Governor to leave Cayman in December

| 20/11/2009

(CNS): Arguably one of Cayman’s most controversial governors in recent history, Stuart Jack will be bidding fare well to the islands in ten days time. Having clashed with the members of the politically elected on both sides of the Legislative Assembly, generated wide public condemnation and run up a substantial tab in the pursuit of good governance, he may go down in history as the governor that set Cayman on the road to independence. According to a release from GIS, Jack and his wife Mariko have announced their intention to depart the Cayman Islands on Wednesday, 2 December.

Deputy Governor, Donovan Ebanks, will act as governor until Duncan Taylor, takes over the position in January 2010.

Jack will be remembered among many other things for presiding over the Operation Tempura fiasco and the discredited Special Police Investigation Team, which is likely to cost the island well over $10 million before it is fully concluded. The so-called corruption investigation has included the unlawful arrest of a court judge, the suspension of the best part of the country’s police leadership, and a string of failed court cases and scandals surrounding the UK officers allegedly brought here to root out corruption.

The governor has been widely and publically criticised for his interpretation of good governance and what elected officials have described as his “derision for elected members” of government. For the best part of his time here Jack worked with the PPM government but first came into public conflict with them when he instigated a tribunal to examine the leaking of documents by Charles Clifford that exposed questions about the financing of the Turtle Farm under the previous UDP administration.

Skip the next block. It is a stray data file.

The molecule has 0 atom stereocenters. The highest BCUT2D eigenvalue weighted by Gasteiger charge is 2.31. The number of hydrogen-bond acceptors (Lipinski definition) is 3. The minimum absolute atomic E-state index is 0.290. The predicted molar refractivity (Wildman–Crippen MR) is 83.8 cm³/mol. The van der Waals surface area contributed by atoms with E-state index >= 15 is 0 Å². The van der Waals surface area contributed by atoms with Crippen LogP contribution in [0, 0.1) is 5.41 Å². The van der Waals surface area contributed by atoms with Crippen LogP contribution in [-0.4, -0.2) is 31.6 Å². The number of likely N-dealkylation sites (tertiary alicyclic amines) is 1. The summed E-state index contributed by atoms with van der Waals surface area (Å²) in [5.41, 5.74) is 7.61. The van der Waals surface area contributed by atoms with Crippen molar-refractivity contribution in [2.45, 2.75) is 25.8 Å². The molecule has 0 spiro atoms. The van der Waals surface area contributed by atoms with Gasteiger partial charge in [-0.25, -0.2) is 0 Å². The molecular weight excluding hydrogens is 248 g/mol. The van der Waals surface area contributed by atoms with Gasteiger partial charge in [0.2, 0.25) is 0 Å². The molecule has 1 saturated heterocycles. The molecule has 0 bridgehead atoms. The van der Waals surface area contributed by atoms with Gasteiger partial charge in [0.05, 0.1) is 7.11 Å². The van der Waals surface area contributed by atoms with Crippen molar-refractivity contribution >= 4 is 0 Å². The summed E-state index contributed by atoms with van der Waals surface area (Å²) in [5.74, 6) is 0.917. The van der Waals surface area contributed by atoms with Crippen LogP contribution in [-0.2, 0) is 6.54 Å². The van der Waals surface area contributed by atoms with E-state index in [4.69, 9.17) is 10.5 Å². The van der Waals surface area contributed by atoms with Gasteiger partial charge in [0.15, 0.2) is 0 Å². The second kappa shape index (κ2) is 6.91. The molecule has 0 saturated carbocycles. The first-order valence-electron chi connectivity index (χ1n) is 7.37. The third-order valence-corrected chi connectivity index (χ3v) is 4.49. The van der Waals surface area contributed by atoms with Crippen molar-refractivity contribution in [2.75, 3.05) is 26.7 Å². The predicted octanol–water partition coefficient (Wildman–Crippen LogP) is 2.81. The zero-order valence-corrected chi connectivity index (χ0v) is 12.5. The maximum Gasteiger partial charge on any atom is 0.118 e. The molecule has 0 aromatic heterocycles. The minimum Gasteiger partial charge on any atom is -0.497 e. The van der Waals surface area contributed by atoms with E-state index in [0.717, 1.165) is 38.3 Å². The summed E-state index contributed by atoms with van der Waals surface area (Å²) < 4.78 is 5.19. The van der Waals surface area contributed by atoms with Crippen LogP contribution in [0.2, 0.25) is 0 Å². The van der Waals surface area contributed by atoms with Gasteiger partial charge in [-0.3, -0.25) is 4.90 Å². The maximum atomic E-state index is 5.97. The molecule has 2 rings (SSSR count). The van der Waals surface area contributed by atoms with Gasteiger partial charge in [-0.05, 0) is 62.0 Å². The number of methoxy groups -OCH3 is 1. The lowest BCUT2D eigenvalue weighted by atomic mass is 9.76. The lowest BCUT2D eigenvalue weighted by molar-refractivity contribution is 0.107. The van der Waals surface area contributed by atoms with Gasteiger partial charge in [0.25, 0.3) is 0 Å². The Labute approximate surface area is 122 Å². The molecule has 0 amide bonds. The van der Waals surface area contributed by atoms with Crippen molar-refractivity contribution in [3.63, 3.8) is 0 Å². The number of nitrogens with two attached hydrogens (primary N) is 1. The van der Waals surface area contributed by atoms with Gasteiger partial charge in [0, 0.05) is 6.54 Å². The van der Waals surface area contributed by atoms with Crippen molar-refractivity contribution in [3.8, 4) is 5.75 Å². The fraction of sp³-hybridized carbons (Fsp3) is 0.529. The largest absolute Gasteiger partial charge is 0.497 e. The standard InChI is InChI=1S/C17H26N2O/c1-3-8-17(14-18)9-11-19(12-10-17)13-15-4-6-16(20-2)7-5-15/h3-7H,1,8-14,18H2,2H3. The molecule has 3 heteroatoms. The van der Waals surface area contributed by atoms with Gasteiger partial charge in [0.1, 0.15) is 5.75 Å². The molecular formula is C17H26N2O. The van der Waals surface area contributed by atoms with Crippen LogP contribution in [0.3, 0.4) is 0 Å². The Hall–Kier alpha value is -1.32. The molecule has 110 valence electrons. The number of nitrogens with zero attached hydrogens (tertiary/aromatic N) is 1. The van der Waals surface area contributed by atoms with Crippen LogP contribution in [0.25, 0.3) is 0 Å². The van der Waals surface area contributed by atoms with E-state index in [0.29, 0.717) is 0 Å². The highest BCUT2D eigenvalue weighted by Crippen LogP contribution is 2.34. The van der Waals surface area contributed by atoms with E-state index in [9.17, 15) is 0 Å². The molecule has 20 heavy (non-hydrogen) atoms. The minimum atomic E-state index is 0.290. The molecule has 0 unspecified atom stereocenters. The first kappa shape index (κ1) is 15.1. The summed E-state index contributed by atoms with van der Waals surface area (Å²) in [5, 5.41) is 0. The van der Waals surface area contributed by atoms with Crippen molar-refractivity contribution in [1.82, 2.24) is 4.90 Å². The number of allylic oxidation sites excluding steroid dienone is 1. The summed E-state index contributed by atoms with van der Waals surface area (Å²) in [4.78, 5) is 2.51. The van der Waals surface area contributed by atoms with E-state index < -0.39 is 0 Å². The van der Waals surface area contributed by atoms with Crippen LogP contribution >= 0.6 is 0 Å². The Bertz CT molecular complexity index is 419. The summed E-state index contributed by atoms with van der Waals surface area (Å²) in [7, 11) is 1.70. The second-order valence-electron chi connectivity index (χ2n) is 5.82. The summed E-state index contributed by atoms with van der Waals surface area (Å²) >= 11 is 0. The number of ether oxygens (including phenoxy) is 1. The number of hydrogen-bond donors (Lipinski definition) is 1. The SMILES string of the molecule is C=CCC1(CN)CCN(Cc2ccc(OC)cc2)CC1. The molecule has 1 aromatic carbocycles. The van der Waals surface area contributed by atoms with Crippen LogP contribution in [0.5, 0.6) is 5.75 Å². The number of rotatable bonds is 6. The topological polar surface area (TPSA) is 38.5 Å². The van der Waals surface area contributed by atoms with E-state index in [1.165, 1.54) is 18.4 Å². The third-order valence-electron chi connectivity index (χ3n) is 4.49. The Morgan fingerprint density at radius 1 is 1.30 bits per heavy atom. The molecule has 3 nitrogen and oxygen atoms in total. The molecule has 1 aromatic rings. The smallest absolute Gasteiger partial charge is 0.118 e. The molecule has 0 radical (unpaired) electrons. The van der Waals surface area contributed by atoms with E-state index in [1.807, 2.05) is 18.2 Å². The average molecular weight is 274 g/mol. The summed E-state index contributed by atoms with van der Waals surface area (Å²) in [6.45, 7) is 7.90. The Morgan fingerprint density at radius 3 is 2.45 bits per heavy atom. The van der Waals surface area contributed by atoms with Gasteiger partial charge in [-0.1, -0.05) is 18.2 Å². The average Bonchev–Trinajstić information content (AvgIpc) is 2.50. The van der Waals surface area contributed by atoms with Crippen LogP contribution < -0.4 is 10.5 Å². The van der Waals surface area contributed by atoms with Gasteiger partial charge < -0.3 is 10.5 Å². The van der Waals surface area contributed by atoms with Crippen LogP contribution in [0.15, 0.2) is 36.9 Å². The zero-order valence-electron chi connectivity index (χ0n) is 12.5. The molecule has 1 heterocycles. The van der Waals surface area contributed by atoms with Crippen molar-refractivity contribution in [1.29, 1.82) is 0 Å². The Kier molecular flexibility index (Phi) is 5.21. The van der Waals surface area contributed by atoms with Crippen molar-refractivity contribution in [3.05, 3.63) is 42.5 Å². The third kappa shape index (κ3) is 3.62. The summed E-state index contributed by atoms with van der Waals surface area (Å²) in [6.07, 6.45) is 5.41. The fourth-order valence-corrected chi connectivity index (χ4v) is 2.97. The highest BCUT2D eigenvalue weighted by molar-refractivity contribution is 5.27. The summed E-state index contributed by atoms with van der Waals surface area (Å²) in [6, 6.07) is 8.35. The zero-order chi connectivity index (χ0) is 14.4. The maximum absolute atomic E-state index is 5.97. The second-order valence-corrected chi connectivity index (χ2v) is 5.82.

Following the unlawful arrest of Justice Alex Henderson by SPIT as part of Operation Tempura, the elected government began speaking out against him. The public, too, began questioning the motives of the latest representative from the UK and wondered if he was deliberately trying to undermine the stability of the jurisdiction. Following a judicial review which exonerated the judge and resulted in a damages award of CI$1.275 million, the governor was forced to admit mistakes had been made in the investigation.

Since the May general election, the governor has also clashed several times with the new UDP administration over the auditor general’s decision to look into the port tendering, as well as the issues concerning legal aid changes among others.

Since Jack took up his posting as governor and as events unfolded, including the growing rift between the UK and the CI government, the issue of independence has begun to be debated more widely than ever before.

At his recent signing in ceremony, on the day the 2009 Cayman Islands Constitution was enacted, the new premier, McKeeva Bush, warned that the day would come eventually when Cayman severed the ties with the UK. But in the meatime, he warned the incoming governor not to micro-manage — signalling possible further frictions ahead between the new governor and the new political administration.